The US Department of Energy’s National Renewable Energy Laboratory (NREL) and Volvo Cars have partnered in a research project, looking to find out the fuel savings that could be realized using self-driving technologies. As full electrification of new cars is going to take some time, the semi-autonomous systems like advanced cruise control (ACC) are going to appear in internal combustion engine (ICE) vehicles for quite some time, and so NREL and Volvo want to gauge how beneficial these systems might be.
NREL wanted to develop an objective measurement, and so it pulled data from Volvo cars near Gothenburg, on the ‘Drive Me’ project road network, comparing the fuel usage of those using ACC to this not using the technology. The pair did not want to conduct testing in laboratories, as the results would not reflect real-world conditions, and used the data from 18,500 trips taken by Volvo employees and their family members in 93 cars.
The results found a 5-7% saving in fuel, which is a big deal if ACC becomes a standard feature for new cars moving forward. However, due to the low current penetration of ACC, the technology isn’t going to be able to drum up much of a fanfare about its eco-credentials.
Other considerations that the research team want readers to be aware about include the impact of ACC-enabled cars have on other vehicles around them. As these ACC vehicles are typically operating around non-ACC vehicles, simulations show that lots of ACC-enabled cars operating in proximity can worsen traffic due to their lags in speed detection.
This could mean that while one ACC-enabled car saves 5-7% of its fuel consumption, its impact on the rest of the traffic system could offset these improvements – as all the nearby ACC cars are going to be estimating the correct speed themselves, which will slow down the flow.
That’s a study that is going to require a much greater effort on the part of NREL and Volvo, but the problem itself can be solved by using Cooperative-ACC (CACC), which relies on V2X communications to get the ACC cars in sync. In a Safe Road Trains for the Environment (SARTRE) project, which this study points to, CACC could enable a 20% reduction in fuel usage, but this is for vehicles traveling in convoys, rather than general usage driving.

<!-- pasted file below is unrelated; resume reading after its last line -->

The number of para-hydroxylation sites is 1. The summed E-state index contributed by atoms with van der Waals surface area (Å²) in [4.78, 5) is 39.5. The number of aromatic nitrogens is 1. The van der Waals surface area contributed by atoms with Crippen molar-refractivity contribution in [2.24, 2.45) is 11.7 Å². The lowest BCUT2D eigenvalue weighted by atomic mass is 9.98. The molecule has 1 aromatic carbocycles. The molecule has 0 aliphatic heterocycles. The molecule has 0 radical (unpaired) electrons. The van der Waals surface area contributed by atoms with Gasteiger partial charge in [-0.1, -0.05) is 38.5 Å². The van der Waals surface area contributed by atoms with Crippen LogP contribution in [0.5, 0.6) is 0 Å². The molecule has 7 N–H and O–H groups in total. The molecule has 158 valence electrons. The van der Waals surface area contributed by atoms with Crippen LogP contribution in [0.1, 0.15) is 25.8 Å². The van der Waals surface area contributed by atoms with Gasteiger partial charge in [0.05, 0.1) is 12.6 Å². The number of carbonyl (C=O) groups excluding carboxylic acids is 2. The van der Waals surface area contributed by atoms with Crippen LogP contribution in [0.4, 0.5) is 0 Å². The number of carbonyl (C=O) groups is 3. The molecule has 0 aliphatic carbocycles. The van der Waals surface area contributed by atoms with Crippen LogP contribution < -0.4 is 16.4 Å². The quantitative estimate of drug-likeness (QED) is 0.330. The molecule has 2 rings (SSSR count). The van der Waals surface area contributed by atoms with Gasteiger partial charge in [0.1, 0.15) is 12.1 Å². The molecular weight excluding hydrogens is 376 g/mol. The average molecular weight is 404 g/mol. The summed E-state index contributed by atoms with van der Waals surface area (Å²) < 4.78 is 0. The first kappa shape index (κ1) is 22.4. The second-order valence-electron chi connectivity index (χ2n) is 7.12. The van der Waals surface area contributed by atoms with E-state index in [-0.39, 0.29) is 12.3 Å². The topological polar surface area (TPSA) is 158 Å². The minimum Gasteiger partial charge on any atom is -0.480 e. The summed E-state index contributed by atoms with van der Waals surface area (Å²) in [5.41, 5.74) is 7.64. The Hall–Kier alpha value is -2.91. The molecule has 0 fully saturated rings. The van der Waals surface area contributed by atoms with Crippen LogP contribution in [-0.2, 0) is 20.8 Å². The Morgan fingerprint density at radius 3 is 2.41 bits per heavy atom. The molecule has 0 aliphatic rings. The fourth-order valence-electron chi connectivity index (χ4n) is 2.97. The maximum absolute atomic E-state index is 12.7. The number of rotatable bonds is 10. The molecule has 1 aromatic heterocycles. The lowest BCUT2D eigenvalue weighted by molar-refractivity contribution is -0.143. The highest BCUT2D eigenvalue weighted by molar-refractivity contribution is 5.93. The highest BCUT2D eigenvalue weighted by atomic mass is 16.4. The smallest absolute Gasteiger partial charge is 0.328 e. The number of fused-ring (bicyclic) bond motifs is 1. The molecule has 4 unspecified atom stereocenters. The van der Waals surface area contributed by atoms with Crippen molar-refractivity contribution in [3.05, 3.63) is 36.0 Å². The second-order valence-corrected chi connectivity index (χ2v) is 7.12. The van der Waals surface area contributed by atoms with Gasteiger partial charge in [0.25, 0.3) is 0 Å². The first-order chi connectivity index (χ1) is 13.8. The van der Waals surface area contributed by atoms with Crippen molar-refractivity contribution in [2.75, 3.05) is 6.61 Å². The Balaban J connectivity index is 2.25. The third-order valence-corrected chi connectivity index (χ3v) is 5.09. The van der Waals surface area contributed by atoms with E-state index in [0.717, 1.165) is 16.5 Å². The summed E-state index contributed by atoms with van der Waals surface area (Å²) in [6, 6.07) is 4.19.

The other consideration that the researchers warn about is the possibility that greater ACC adoption translates into greater use of the vehicles for long trips, where ACC ends up being responsible for people traveling further on the roads than they did before, thanks to its comfort.
The pair are hopeful that more studies can be performed, thanks in part to the greater penetration of vehicle telematics and sensor data collection. The data that semi-automated vehicles collect can be used by researchers to study other traffic conditions or behaviors. This should let them model ‘what if’ scenarios, as well as study how the fuel economy is changed by new policies and penetration rates.
The data should also enable the automakers to start bragging about their technologies in their marketing materials, as well as cozying up to environmental regulators – however, their feet need to be held to the fire if they are cherry-picking data points.
Gothenburg’s Drive Me network spans a 40km route, consisting of highways with no pedestrian or bicycle access. The speed limit is 80kph (50mph), and the route has 130 fixed traffic detector locations, which can track traffic speed and road conditions. TomTom and the Swedish Transport Administration (Trafikverket) were used to provide geographic information about the route, including the gradients of the roads.
The paper defines the mathematical framework that was developed to determine the impact of ACC, which is a little too in-depth for this article. It concludes that it now has a fuel impact analysis framework that can be applied to ACC evaluations. It noted that it found it had insufficient data in some driving conditions, and again stressed that this framework is not going to work in areas where there is high penetration of ACC-enabled cars on the road.
To this end, NREL talks about future work that would include improvements to the traffic flow estimation model used by the framework, and the incorporation of hybrid and electric drivetrains into the data set – to determine the impact of ACC on those vehicles’ energy usage.